4 New Year’s resolutions for a more cybersecure organization

Some promises you can actually keep for a change.

new year post-it resolution

With the arrival of another New Year, we often make resolutions – whether we vow to exercise every day, lose weight or spend more time with our families. However, less than one in ten people actually succeed in achieving their resolutions, according to research from the Statistic Brain Research Institute.

CISOs and their teams may also resolve to make improvements come Jan. 1st – in this case, to enhance the protected state of their enterprise network, systems, data and devices. Fortunately, as a cybersecurity professional, you’ll likely have an easier time accomplishing these goals through the following, relatively do-able steps than you would in keeping your personal-life New Year’s resolutions:

1. Conduct a cyber “cleanse”

This kind of cleanse is much less torturous than the month-long body detox that many commit to. With less data flow during the holiday weeks, it’s a perfect time for the security operations center (SOC) folks to scan the entire enterprise environment for vulnerabilities. You and your team should look for new servers, apps and devices which have popped up lately, and assess which ones may expose your cyber assets to, ahem, unpleasant stuff. Then, you should “clean” up any potential messes by removing them.

2. Promote best practices

Numerous studies reveal that everyday employees – whether they’re in finance, marketing, manufacturing, etc. – pose major risks due to their sometimes-ill-conceived behaviors. Employees, in fact, account for two-thirds of all breaches, according to research from Willis Towers Watson. This is motivating companies to “focus more heavily on operating procedures and creating a more cyber-savvy workforce in the months and years to come,” according to Willis Towers Watson’s research summary. You can get started by proactively educating everyone with a simple memo at the beginning of the year which promotes best practices: Don’t click on links sent by anyone other than a known, trusted party. Don’t share passwords. Don’t borrow or lend out a USB flash drive stick. Change passwords on a routine basis with difficult-to-guess combinations of letters, numbers and symbols, etc. … There’s nothing profoundly earth-shaking here. And if you convince employees that good cyber hygiene translates directly to good business (not to mention the protection of personal devices they use for work), you’ll readily gain buy-in.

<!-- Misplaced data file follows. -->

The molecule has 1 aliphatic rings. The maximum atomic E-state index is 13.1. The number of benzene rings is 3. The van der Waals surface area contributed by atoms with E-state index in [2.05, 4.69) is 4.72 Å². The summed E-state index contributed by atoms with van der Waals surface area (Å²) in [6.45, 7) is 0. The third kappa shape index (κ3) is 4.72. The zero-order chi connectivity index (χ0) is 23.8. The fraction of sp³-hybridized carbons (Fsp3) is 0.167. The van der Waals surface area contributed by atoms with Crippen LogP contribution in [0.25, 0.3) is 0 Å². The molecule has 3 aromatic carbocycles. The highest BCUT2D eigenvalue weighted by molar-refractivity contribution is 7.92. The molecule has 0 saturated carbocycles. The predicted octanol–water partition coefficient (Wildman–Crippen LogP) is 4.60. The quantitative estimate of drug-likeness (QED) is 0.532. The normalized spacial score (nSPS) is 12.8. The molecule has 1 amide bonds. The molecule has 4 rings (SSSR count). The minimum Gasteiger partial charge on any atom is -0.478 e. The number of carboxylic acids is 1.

3. Encourage safer – and more sophisticated – password management

Given the ubiquitous nature of attacks, we can’t store passwords the way we used to – such as writing them down on a collection of Post-it notes. We rely upon so many passwords, after all, to access work-related networks and docs and, on the same machines (thanks to Bring Your Own Device, or BYOD), call up our banking, credit card, social media and additional personal accounts. We need better tools to protect it all. So, you may want to encourage employees to check out password management tools such as Password Safe, which allows users to organize and store passwords in an encrypted database or databases – accessing them through a master key. A quick Google search will produce a long list of these tools, so you (or someone with your SOC team) should check a few out to see which will provide the best sense of comfort.

4. Patch routers and other “things”

The latter referring to the Internet of Things (IoT), of course. With the success of Mirai – which infected a mass of IoT devices and essentially turned them into malicious botnets – a slew of “We can do that too!” copycat hacks have taken hold. In December, for example, “Satori” (named for a breed of Japanese mind-reading monsters) hijacked more than 100,000 routers (and counting?) to hit at least 280,000 IP addresses, according to published reports. Clearly, this makes a compelling case to use the holiday “downtime” to examine all routers which support your enterprise to ensure firmware is up-to-date to ward off the latest threats. You probably want to do the same for the IoT-connected lighting, elevator, refrigerator, HVAC and additional systems your company uses. Whether they’re called Mirai, Satori or some other funky name, these ever-proliferating malware creations seek to feast on all things IoT, great and small.

Let’s face it: The odds are a bit stacked against us if we attempt to completely transform the way we look, exercise and eat. It isn’t a natural transition, and that’s why so many resolutions fail. But our four recommendations here do not require a dramatic, top-to-bottom overhaul. Instead, they strive to raise awareness of best (and often common-sense) practices and effective password tools, while taking inventory of what’s out there that could hurt your organization. For CISOs and SOC teams, there’s no better way to get 2018 off to a great start.

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